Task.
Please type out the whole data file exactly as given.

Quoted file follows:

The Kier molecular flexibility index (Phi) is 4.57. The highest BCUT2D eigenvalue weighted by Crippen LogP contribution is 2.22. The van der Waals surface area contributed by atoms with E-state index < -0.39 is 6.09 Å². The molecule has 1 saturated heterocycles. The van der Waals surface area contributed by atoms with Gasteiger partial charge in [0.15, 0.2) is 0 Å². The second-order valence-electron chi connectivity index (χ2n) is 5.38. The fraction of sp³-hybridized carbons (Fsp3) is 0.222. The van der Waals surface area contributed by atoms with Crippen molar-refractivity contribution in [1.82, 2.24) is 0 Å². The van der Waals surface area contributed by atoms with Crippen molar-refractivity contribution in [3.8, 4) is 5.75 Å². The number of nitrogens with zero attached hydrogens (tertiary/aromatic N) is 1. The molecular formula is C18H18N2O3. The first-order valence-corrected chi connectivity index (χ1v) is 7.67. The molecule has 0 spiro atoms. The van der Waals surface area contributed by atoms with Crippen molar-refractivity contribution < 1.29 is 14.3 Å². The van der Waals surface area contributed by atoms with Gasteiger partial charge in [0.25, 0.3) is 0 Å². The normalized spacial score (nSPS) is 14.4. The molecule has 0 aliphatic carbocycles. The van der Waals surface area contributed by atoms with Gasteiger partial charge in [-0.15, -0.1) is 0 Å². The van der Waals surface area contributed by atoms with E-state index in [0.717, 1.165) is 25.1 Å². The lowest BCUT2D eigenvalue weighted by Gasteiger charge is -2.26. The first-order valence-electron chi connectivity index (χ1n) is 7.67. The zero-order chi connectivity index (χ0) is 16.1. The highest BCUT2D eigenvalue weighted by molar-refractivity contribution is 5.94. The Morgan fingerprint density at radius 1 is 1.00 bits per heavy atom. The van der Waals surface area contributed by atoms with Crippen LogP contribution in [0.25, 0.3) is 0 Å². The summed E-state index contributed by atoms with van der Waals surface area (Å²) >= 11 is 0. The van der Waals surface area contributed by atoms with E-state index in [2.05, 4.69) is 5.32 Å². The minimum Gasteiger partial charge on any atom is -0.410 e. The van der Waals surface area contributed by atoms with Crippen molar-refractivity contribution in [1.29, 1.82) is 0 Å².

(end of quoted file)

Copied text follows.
The Kier molecular flexibility index (Phi) is 4.57. The highest BCUT2D eigenvalue weighted by Crippen LogP contribution is 2.22. The van der Waals surface area contributed by atoms with E-state index < -0.39 is 6.09 Å². The molecule has 1 saturated heterocycles. The van der Waals surface area contributed by atoms with Gasteiger partial charge in [0.15, 0.2) is 0 Å². The second-order valence-electron chi connectivity index (χ2n) is 5.38. The fraction of sp³-hybridized carbons (Fsp3) is 0.222. The van der Waals surface area contributed by atoms with Crippen molar-refractivity contribution in [1.82, 2.24) is 0 Å². The van der Waals surface area contributed by atoms with Crippen molar-refractivity contribution in [3.8, 4) is 5.75 Å². The number of nitrogens with zero attached hydrogens (tertiary/aromatic N) is 1. The molecular formula is C18H18N2O3. The first-order valence-corrected chi connectivity index (χ1v) is 7.67. The molecule has 0 spiro atoms. The van der Waals surface area contributed by atoms with Crippen molar-refractivity contribution < 1.29 is 14.3 Å². The van der Waals surface area contributed by atoms with Gasteiger partial charge in [0.25, 0.3) is 0 Å². The normalized spacial score (nSPS) is 14.4. The molecule has 0 aliphatic carbocycles. The van der Waals surface area contributed by atoms with Gasteiger partial charge in [-0.15, -0.1) is 0 Å². The van der Waals surface area contributed by atoms with E-state index in [0.717, 1.165) is 25.1 Å². The lowest BCUT2D eigenvalue weighted by Gasteiger charge is -2.26. The first-order valence-electron chi connectivity index (χ1n) is 7.67. The zero-order chi connectivity index (χ0) is 16.1. The highest BCUT2D eigenvalue weighted by molar-refractivity contribution is 5.94. The Morgan fingerprint density at radius 1 is 1.00 bits per heavy atom. The van der Waals surface area contributed by atoms with Crippen LogP contribution in [0.25, 0.3) is 0 Å². The summed E-state index contributed by atoms with van der Waals surface area (Å²) >= 11 is 0. The van der Waals surface area contributed by atoms with E-state index in [2.05, 4.69) is 5.32 Å². The minimum Gasteiger partial charge on any atom is -0.410 e. The van der Waals surface area contributed by atoms with Crippen molar-refractivity contribution in [1.29, 1.82) is 0 Å².